On the other hand, our findings are consistent with some prospective cohort studies. A population-based prospective cohort study of 921 participants by Pulkki-Raback et al. (Reference Pulkki-Raback, Elovainio, Kivimaki, Mattsson, Raitakari, Puttonen, Marniemi, Viikari and Keltikangas-Jarvinen2009) examined the bidirectional association between depressive symptoms and metabolic syndrome in childhood and adulthood and found that higher BP as a continuous variable in childhood predicted lower future depressive symptoms in men with a mean age of 33 years. Hiles et al. (Reference Hiles, Revesz, Lamers, Giltay and Penninx2016) also reported a consistent, non-significant inverse association of SBP as a continuous variable with newly diagnosed depression across 2- and 6-year follow-up waves in adults under 65. In all previous studies, the primary exposure of interest was metabolic syndrome; thus, a detailed analysis of the full range of BP and associations with incident depression was not performed since high BP was just one metabolic syndrome component.

In our study, hypotension tended to be weakly associated with later onset of case-level depressive symptoms compared with normal BP, but this association did not reach statistical significance. Similarly, Paterniti et al. (Reference Paterniti, Verdier-Taillefer, Geneste, Bisserbe and Alperovitch2000) reported a temporal relationship between low BP and incident depressive symptoms after 2-year follow-up in the elderly and showed that low baseline DBP and a decrease in BP over time were predictors of new-onset depressive symptoms. Another longitudinal cohort study found that lower systolic BP predicts new-onset diagnosed depression in the offspring of parents with depression (Hammerton et al., Reference Hammerton, Harold, Thapar and Thapar2013).

In a meta-analysis of nine prospective studies (Meng et al., Reference Meng, Chen, Yang, Zheng and Hui2012), positive associations between depression and incident hypertension were observed. Hypertension is a relatively stable and chronic disease over time, whereas depression is an episodic disorder that repeats in development, improvement and recurrence (Solomon et al., Reference Solomon, Keller, Leon, Mueller, Lavori, Shea, Coryell, Warshaw, Turvey, Maser and Endicott2000; Nabi et al., Reference Nabi, Chastang, Lefevre, Dugravot, Melchior, Marmot, Shipley, Kivimaki and Singh-Manoux2011) with more dynamic changes in symptoms over time. In our analysis using a time-dependent model with consideration of changing depressive symptoms over time, case-level depressive symptoms were consistently associated with an increased risk of incident hypertension.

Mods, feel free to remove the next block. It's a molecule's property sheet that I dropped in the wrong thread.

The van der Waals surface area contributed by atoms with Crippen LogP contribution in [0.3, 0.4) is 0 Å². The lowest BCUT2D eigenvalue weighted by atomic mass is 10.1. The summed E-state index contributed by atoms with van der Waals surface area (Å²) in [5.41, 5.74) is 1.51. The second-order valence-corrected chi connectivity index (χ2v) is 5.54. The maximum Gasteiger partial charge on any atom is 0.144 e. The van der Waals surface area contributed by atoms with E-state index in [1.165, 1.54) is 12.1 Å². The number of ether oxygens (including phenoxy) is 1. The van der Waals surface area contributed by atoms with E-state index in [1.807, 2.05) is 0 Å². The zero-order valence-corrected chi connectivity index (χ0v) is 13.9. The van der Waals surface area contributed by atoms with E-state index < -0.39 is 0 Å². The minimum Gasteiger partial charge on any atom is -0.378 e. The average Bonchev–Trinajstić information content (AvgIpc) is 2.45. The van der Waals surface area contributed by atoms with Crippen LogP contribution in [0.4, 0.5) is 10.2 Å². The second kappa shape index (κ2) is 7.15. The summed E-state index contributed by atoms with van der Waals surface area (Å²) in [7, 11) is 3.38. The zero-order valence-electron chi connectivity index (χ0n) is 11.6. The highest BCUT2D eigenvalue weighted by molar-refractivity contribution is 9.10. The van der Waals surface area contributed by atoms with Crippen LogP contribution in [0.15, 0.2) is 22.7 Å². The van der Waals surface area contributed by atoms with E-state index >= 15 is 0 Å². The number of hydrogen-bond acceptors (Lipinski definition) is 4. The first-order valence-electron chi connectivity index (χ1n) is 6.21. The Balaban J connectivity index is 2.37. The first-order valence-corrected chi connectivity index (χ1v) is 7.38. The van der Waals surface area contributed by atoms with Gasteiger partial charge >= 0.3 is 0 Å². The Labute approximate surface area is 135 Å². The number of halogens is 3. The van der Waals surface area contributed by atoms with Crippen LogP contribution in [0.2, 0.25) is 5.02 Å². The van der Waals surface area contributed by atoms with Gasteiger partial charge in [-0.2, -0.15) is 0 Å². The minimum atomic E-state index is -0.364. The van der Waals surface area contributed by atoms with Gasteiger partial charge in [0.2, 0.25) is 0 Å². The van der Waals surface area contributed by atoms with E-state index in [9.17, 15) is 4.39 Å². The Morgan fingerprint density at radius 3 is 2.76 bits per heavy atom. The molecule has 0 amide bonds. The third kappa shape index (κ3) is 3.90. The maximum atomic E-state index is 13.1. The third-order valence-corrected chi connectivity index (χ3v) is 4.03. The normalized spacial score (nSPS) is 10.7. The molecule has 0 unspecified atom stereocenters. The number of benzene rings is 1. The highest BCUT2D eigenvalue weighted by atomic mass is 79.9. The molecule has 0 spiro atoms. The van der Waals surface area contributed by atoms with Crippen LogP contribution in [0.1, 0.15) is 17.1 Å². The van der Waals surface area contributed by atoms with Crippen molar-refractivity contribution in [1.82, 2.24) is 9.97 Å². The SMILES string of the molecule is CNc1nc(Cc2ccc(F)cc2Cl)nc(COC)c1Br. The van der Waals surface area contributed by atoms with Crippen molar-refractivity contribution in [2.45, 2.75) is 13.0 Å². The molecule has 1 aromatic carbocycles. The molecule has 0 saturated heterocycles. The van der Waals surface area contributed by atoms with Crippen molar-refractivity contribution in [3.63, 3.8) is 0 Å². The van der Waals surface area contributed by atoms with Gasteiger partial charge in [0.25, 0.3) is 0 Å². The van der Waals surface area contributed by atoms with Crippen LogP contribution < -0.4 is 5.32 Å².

The mechanisms underlying the relationship between higher BP and lower risk of depression are not yet fully understood. BP and depression could be causally related, or the association of both conditions could be due to shared common risk factors or secondary to a third factor. Activity of the central monoamine system (Stahl, Reference Stahl2000) or neuropeptide Y (Michalkiewicz et al., Reference Michalkiewicz, Knestaut, Bytchkova and Michalkiewicz2003; Karl and Herzog, Reference Karl and Herzog2007) offers possible sources of a common factor. Based on the considerable interconnections between locus coeruleus - norepinephrine (NE) neurons and raphe – serotonin (5-HT) neurons in the brain (Ressler and Nemeroff, Reference Ressler and Nemeroff2000), boosting of one or both monoamines by SSRI or SNRI antidepressants may induce high BP and clinical improvement of depression (Ressler and Nemeroff, Reference Ressler and Nemeroff1999; Watts et al., Reference Watts, Morrison, Davis and Barman2012). When depletion of these monoamines is induced, common symptoms of low BP and the development of depression are observed (Ressler and Nemeroff, Reference Ressler and Nemeroff1999; Watts et al., Reference Watts, Morrison, Davis and Barman2012). The autonomic neural control of cardiovascular function involves a number of neuropeptides. Abnormal alterations of neuropeptide Y may explain the association between abnormal BP and depression. Neuropeptide Y, an important neurotransmitter of NE signalling, seems to lower sympathetic outflow and decrease BP (McDermott et al., Reference McDermott, Millar and Piper1993). Meanwhile, depression is characterised by altered levels of neuropeptide Y (Hashimoto et al., Reference Hashimoto, Onishi, Koide, Kai and Yamagami1996). It has been suggested that impaired metabolism of plasma neuropeptide Y in depressed patients could be involved in the pathogenesis of depression (Heilig, Reference Heilig2004).